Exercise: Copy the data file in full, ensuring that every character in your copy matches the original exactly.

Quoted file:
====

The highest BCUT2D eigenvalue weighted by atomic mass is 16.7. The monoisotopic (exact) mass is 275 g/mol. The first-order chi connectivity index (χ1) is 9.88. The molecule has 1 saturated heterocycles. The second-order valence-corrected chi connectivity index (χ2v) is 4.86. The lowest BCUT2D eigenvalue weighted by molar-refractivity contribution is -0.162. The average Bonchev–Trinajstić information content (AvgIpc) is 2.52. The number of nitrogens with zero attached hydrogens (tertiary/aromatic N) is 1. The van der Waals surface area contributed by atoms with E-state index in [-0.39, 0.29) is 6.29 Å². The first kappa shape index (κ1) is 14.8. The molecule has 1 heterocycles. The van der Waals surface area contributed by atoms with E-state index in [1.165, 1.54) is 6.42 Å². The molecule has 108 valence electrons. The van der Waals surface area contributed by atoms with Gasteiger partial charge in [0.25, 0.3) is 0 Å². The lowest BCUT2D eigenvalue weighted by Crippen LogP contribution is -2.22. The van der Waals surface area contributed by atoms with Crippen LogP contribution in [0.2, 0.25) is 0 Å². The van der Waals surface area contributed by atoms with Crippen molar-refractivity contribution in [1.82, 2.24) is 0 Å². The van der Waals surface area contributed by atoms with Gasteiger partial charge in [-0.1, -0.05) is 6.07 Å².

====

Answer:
The highest BCUT2D eigenvalue weighted by atomic mass is 16.7. The monoisotopic (exact) mass is 275 g/mol. The first-order chi connectivity index (χ1) is 9.88. The molecule has 1 saturated heterocycles. The second-order valence-corrected chi connectivity index (χ2v) is 4.86. The lowest BCUT2D eigenvalue weighted by molar-refractivity contribution is -0.162. The average Bonchev–Trinajstić information content (AvgIpc) is 2.52. The number of nitrogens with zero attached hydrogens (tertiary/aromatic N) is 1. The van der Waals surface area contributed by atoms with E-state index in [-0.39, 0.29) is 6.29 Å². The first kappa shape index (κ1) is 14.8. The molecule has 1 heterocycles. The van der Waals surface area contributed by atoms with E-state index in [1.165, 1.54) is 6.42 Å². The molecule has 108 valence electrons. The van der Waals surface area contributed by atoms with Gasteiger partial charge in [0.25, 0.3) is 0 Å². The lowest BCUT2D eigenvalue weighted by Crippen LogP contribution is -2.22. The van der Waals surface area contributed by atoms with Crippen LogP contribution in [0.2, 0.25) is 0 Å². The van der Waals surface area contributed by atoms with Crippen molar-refractivity contribution in [1.82, 2.24) is 0 Å². The van der Waals surface area contributed by atoms with Gasteiger partial charge in [-0.1, -0.05) is 6.07 Å².